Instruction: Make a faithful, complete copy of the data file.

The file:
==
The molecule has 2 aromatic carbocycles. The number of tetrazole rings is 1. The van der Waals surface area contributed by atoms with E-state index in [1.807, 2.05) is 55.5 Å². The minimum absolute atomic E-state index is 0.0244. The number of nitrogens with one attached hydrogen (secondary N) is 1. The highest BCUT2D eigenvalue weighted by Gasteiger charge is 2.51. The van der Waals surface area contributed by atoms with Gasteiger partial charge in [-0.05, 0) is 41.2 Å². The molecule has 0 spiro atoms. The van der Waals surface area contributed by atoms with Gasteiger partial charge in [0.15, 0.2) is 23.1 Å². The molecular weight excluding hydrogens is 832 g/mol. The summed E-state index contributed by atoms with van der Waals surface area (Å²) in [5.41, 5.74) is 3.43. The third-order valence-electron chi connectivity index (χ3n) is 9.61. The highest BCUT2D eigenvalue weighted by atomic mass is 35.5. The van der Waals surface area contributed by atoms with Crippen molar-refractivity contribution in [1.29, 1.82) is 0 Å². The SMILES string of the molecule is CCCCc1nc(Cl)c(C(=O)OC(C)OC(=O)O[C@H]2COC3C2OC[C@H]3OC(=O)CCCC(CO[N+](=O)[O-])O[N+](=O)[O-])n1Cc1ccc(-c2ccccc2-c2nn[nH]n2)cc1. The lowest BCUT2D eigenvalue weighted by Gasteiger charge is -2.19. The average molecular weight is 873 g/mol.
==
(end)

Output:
The molecule has 2 aromatic carbocycles. The number of tetrazole rings is 1. The van der Waals surface area contributed by atoms with E-state index in [1.807, 2.05) is 55.5 Å². The minimum absolute atomic E-state index is 0.0244. The number of nitrogens with one attached hydrogen (secondary N) is 1. The highest BCUT2D eigenvalue weighted by Gasteiger charge is 2.51. The van der Waals surface area contributed by atoms with Gasteiger partial charge in [-0.05, 0) is 41.2 Å². The molecule has 0 spiro atoms. The van der Waals surface area contributed by atoms with Gasteiger partial charge in [0.15, 0.2) is 23.1 Å². The molecular weight excluding hydrogens is 832 g/mol. The summed E-state index contributed by atoms with van der Waals surface area (Å²) in [5.41, 5.74) is 3.43. The third-order valence-electron chi connectivity index (χ3n) is 9.61. The highest BCUT2D eigenvalue weighted by atomic mass is 35.5. The van der Waals surface area contributed by atoms with Crippen molar-refractivity contribution in [1.29, 1.82) is 0 Å². The SMILES string of the molecule is CCCCc1nc(Cl)c(C(=O)OC(C)OC(=O)O[C@H]2COC3C2OC[C@H]3OC(=O)CCCC(CO[N+](=O)[O-])O[N+](=O)[O-])n1Cc1ccc(-c2ccccc2-c2nn[nH]n2)cc1. The lowest BCUT2D eigenvalue weighted by Gasteiger charge is -2.19. The average molecular weight is 873 g/mol.